Riskon in the News
SUSAN MCGINNIS, ANCHOR: Now back to Andersen, which is thinking about cutting thousands of jobs in the United States. Curiously enough, though Andersen is widely known to have a very loyal group of employees. So what next for those employees? Barry Honig joins us now. He's President of Riskon, an executive recruitment firm. Welcome. Thanks for joining us.
BARRY HONIG, PRESIDENT, RISKON: Thank you for having me.
MCGINNIS: I think it is so noteworthy that this company, which is in such dire straits right now, has thousands of employees who want to stick through this crisis. It really says something about the company culture, doesn't it?
HONIG: It does. It definitely indicates that they have a culture that inspires loyalty. I think it also speaks to a couple of things that happen to people when they're in this situation, namely, that many times when people have a situation like this the reticence to go and look for a new job takes over. There's a certain paralysis that happens. There's a sort of denial about what's going on, notwithstanding the excellent culture that they've developed there. I think that as people are sitting there looking at the situation they need to evaluate the need to be loyal, which is an extremely valuable and admirable asset. At the same time taking a coherent view and stepping outside the situation, and looking at the situation and saying is this going to optimize my personal career?
MCGINNIS: The fact is whether an Andersen employee wants to stay or not that job may be eliminated. What would you say to an Andersen employee who might be watching this interview right now? What should they do to position themselves best in this tough environment?
HONIG: I think there are several things they can do. I think first they do need to look internally and ask the question, am I associated with a client or a set of clients where I'm extremely valuable and where if that account went to another firm would I be attached with it, i.e. would I go to the other firm? If you're not particularly in that situation, and let's say work on several accounts, then one needs to take a look at how one does an appropriate search in reaching out to the outside market. The key thing that people should realize is that they should have a certain amount of optimism and realize that although there is a certain amount of taint to it, what they need to do is be very clear when they do their resumes, when they present their profile, when they're either dealing with an employer directly or with a recruiting firm. Be clear that they were not in the position. That they had nothing to do with the events surrounding the current situation. That they were doing the job that they were doing, that obviously, Andersen had a great reputation, and hiring excellent people. They should make that case very clear. They want to, on the one hand, really differentiate, but at the same time try to avoid being defensive about the issue.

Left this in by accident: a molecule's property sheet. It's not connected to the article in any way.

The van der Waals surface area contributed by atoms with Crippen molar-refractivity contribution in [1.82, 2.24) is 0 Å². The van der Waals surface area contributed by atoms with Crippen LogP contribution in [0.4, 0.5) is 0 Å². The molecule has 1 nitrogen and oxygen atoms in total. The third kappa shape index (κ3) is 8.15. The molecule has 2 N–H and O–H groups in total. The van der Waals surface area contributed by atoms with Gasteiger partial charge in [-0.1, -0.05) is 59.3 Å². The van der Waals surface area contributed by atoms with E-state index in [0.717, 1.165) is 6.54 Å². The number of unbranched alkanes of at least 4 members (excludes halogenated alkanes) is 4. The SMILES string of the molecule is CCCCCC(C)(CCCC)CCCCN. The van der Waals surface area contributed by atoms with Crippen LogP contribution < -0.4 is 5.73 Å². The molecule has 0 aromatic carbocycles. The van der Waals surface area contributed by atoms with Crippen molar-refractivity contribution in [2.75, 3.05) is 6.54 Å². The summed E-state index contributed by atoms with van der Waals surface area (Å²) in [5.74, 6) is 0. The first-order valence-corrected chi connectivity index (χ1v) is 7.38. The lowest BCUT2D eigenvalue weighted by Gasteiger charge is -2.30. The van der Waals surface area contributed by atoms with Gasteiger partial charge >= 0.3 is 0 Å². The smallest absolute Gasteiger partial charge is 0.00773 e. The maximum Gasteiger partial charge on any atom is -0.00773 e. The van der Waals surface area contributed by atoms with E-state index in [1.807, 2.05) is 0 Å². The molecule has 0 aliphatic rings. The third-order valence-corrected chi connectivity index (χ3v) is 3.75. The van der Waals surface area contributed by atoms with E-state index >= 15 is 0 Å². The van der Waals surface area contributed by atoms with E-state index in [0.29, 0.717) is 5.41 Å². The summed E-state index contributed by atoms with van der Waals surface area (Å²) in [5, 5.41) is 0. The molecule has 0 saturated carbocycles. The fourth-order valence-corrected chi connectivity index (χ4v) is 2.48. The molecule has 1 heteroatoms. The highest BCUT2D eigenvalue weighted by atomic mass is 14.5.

MCGINNIS: We're almost out of time, but very quickly, can this Andersen taint be undone? In other words, is it going to stick with a former employee for life?
HONIG: No, and I would say that the answer to that is the experience we've had helping people out of Enron and working with clients that would want to hire people from Enron, the market is sophisticated enough to understand that there are quality people. You've got a few people in an organization that did something. You can't taint a whole organization. I think the news is good for people, they just to have a very clear and optimistic story, and I think they'll be fine.
MCGINNIS: That is an encouraging bit of advice from a man who should know, Barry Honig, President of Riskon. Thank you so much for joining us.